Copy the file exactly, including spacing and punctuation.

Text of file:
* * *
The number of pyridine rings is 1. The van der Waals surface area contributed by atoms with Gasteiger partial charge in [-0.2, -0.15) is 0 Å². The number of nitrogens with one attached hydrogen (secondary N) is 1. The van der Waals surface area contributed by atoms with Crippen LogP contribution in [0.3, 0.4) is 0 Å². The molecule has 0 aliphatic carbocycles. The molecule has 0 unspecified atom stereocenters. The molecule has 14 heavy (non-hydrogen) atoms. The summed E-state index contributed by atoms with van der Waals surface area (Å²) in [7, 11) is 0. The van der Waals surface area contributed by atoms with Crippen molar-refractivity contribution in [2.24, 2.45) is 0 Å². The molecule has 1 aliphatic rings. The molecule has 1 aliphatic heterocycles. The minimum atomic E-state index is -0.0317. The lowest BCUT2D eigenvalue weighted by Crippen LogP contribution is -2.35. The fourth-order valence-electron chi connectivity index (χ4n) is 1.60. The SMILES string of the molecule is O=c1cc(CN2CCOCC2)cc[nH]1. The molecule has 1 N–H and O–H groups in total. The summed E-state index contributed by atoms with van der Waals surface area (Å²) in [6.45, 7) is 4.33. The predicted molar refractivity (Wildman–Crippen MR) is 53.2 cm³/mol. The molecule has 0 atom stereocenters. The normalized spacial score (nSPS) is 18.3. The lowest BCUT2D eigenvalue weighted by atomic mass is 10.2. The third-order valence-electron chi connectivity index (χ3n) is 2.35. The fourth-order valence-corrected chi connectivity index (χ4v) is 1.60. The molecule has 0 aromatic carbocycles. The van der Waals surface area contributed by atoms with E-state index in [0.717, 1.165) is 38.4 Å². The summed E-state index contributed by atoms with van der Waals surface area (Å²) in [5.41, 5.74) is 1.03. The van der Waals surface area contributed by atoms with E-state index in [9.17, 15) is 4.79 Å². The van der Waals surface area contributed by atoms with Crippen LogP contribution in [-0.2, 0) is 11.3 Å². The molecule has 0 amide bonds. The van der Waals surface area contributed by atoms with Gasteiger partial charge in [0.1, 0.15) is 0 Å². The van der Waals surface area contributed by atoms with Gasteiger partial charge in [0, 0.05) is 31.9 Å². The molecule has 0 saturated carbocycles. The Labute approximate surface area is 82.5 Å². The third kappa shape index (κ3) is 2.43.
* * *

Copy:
The number of pyridine rings is 1. The van der Waals surface area contributed by atoms with Gasteiger partial charge in [-0.2, -0.15) is 0 Å². The number of nitrogens with one attached hydrogen (secondary N) is 1. The van der Waals surface area contributed by atoms with Crippen LogP contribution in [0.3, 0.4) is 0 Å². The molecule has 0 aliphatic carbocycles. The molecule has 0 unspecified atom stereocenters. The molecule has 14 heavy (non-hydrogen) atoms. The summed E-state index contributed by atoms with van der Waals surface area (Å²) in [7, 11) is 0. The van der Waals surface area contributed by atoms with Crippen molar-refractivity contribution in [2.24, 2.45) is 0 Å². The molecule has 1 aliphatic rings. The molecule has 1 aliphatic heterocycles. The minimum atomic E-state index is -0.0317. The lowest BCUT2D eigenvalue weighted by Crippen LogP contribution is -2.35. The fourth-order valence-electron chi connectivity index (χ4n) is 1.60. The SMILES string of the molecule is O=c1cc(CN2CCOCC2)cc[nH]1. The molecule has 1 N–H and O–H groups in total. The summed E-state index contributed by atoms with van der Waals surface area (Å²) in [6.45, 7) is 4.33. The predicted molar refractivity (Wildman–Crippen MR) is 53.2 cm³/mol. The molecule has 0 atom stereocenters. The normalized spacial score (nSPS) is 18.3. The lowest BCUT2D eigenvalue weighted by atomic mass is 10.2. The third-order valence-electron chi connectivity index (χ3n) is 2.35. The fourth-order valence-corrected chi connectivity index (χ4v) is 1.60. The molecule has 0 aromatic carbocycles. The van der Waals surface area contributed by atoms with E-state index in [0.717, 1.165) is 38.4 Å². The summed E-state index contributed by atoms with van der Waals surface area (Å²) in [5.41, 5.74) is 1.03. The van der Waals surface area contributed by atoms with E-state index in [9.17, 15) is 4.79 Å². The van der Waals surface area contributed by atoms with Crippen LogP contribution in [-0.2, 0) is 11.3 Å². The molecule has 0 amide bonds. The van der Waals surface area contributed by atoms with Gasteiger partial charge in [0.1, 0.15) is 0 Å². The van der Waals surface area contributed by atoms with Gasteiger partial charge in [0, 0.05) is 31.9 Å². The molecule has 0 saturated carbocycles. The Labute approximate surface area is 82.5 Å². The third kappa shape index (κ3) is 2.43.